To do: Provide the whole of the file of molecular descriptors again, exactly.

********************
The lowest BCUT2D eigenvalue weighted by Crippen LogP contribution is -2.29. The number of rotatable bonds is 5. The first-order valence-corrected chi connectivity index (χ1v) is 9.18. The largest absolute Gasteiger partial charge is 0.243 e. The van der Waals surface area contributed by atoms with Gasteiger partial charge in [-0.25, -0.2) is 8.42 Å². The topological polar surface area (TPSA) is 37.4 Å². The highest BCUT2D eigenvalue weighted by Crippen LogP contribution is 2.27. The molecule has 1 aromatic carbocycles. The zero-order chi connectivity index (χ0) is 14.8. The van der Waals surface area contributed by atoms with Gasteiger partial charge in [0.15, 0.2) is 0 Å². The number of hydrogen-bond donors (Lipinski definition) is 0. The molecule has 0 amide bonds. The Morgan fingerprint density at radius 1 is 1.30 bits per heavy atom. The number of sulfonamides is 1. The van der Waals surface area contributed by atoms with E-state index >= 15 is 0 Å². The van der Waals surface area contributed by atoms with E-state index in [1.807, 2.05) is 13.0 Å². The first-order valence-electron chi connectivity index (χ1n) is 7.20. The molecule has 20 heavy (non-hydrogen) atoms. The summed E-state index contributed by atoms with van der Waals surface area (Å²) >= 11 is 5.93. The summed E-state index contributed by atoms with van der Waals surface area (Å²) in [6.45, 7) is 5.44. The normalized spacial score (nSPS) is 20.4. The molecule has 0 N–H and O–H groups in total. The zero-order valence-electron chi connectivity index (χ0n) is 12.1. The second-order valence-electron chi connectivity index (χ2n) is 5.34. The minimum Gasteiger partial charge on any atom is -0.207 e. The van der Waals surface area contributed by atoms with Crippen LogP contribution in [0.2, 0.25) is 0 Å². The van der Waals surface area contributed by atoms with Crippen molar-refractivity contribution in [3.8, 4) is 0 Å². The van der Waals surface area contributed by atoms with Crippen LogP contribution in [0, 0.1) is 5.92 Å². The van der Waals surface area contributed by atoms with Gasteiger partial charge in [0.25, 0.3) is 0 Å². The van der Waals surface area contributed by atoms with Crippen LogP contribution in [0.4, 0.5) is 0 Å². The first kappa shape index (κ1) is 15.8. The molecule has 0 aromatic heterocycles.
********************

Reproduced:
The lowest BCUT2D eigenvalue weighted by Crippen LogP contribution is -2.29. The number of rotatable bonds is 5. The first-order valence-corrected chi connectivity index (χ1v) is 9.18. The largest absolute Gasteiger partial charge is 0.243 e. The van der Waals surface area contributed by atoms with Gasteiger partial charge in [-0.25, -0.2) is 8.42 Å². The topological polar surface area (TPSA) is 37.4 Å². The highest BCUT2D eigenvalue weighted by Crippen LogP contribution is 2.27. The molecule has 1 aromatic carbocycles. The zero-order chi connectivity index (χ0) is 14.8. The van der Waals surface area contributed by atoms with Gasteiger partial charge in [0.15, 0.2) is 0 Å². The number of hydrogen-bond donors (Lipinski definition) is 0. The molecule has 0 amide bonds. The Morgan fingerprint density at radius 1 is 1.30 bits per heavy atom. The number of sulfonamides is 1. The van der Waals surface area contributed by atoms with E-state index >= 15 is 0 Å². The van der Waals surface area contributed by atoms with E-state index in [1.807, 2.05) is 13.0 Å². The first-order valence-electron chi connectivity index (χ1n) is 7.20. The molecule has 20 heavy (non-hydrogen) atoms. The summed E-state index contributed by atoms with van der Waals surface area (Å²) >= 11 is 5.93. The summed E-state index contributed by atoms with van der Waals surface area (Å²) in [6.45, 7) is 5.44. The normalized spacial score (nSPS) is 20.4. The molecule has 0 N–H and O–H groups in total. The zero-order valence-electron chi connectivity index (χ0n) is 12.1. The second-order valence-electron chi connectivity index (χ2n) is 5.34. The minimum Gasteiger partial charge on any atom is -0.207 e. The van der Waals surface area contributed by atoms with Crippen LogP contribution in [0.2, 0.25) is 0 Å². The van der Waals surface area contributed by atoms with Crippen molar-refractivity contribution in [3.8, 4) is 0 Å². The van der Waals surface area contributed by atoms with Crippen LogP contribution in [0, 0.1) is 5.92 Å². The van der Waals surface area contributed by atoms with Gasteiger partial charge in [0.25, 0.3) is 0 Å². The van der Waals surface area contributed by atoms with Crippen LogP contribution in [0.4, 0.5) is 0 Å². The first kappa shape index (κ1) is 15.8. The molecule has 0 aromatic heterocycles.